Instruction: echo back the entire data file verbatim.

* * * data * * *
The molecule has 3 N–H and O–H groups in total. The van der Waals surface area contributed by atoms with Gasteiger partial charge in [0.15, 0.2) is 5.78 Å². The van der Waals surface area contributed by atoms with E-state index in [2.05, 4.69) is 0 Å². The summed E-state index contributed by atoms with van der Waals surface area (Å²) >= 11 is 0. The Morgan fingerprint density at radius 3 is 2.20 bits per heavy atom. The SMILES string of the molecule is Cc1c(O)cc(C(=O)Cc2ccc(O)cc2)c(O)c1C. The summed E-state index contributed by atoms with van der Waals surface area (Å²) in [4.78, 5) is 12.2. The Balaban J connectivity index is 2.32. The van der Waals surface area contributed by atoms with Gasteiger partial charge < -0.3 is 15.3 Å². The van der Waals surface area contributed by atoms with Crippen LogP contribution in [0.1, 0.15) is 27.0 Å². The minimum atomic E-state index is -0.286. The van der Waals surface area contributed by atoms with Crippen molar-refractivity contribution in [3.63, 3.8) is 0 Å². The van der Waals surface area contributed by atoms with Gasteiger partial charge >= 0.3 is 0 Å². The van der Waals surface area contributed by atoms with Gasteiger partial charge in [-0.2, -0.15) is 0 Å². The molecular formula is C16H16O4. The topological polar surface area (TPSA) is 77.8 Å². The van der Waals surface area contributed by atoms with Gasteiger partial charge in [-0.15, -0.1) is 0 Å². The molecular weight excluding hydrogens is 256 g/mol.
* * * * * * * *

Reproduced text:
The molecule has 3 N–H and O–H groups in total. The van der Waals surface area contributed by atoms with Gasteiger partial charge in [0.15, 0.2) is 5.78 Å². The van der Waals surface area contributed by atoms with E-state index in [2.05, 4.69) is 0 Å². The summed E-state index contributed by atoms with van der Waals surface area (Å²) >= 11 is 0. The Morgan fingerprint density at radius 3 is 2.20 bits per heavy atom. The SMILES string of the molecule is Cc1c(O)cc(C(=O)Cc2ccc(O)cc2)c(O)c1C. The summed E-state index contributed by atoms with van der Waals surface area (Å²) in [4.78, 5) is 12.2. The Balaban J connectivity index is 2.32. The van der Waals surface area contributed by atoms with Gasteiger partial charge < -0.3 is 15.3 Å². The van der Waals surface area contributed by atoms with Crippen LogP contribution in [0.1, 0.15) is 27.0 Å². The minimum atomic E-state index is -0.286. The van der Waals surface area contributed by atoms with Crippen molar-refractivity contribution in [3.63, 3.8) is 0 Å². The van der Waals surface area contributed by atoms with Gasteiger partial charge >= 0.3 is 0 Å². The van der Waals surface area contributed by atoms with Gasteiger partial charge in [-0.2, -0.15) is 0 Å². The molecular formula is C16H16O4. The topological polar surface area (TPSA) is 77.8 Å². The van der Waals surface area contributed by atoms with Gasteiger partial charge in [-0.15, -0.1) is 0 Å². The molecular weight excluding hydrogens is 256 g/mol.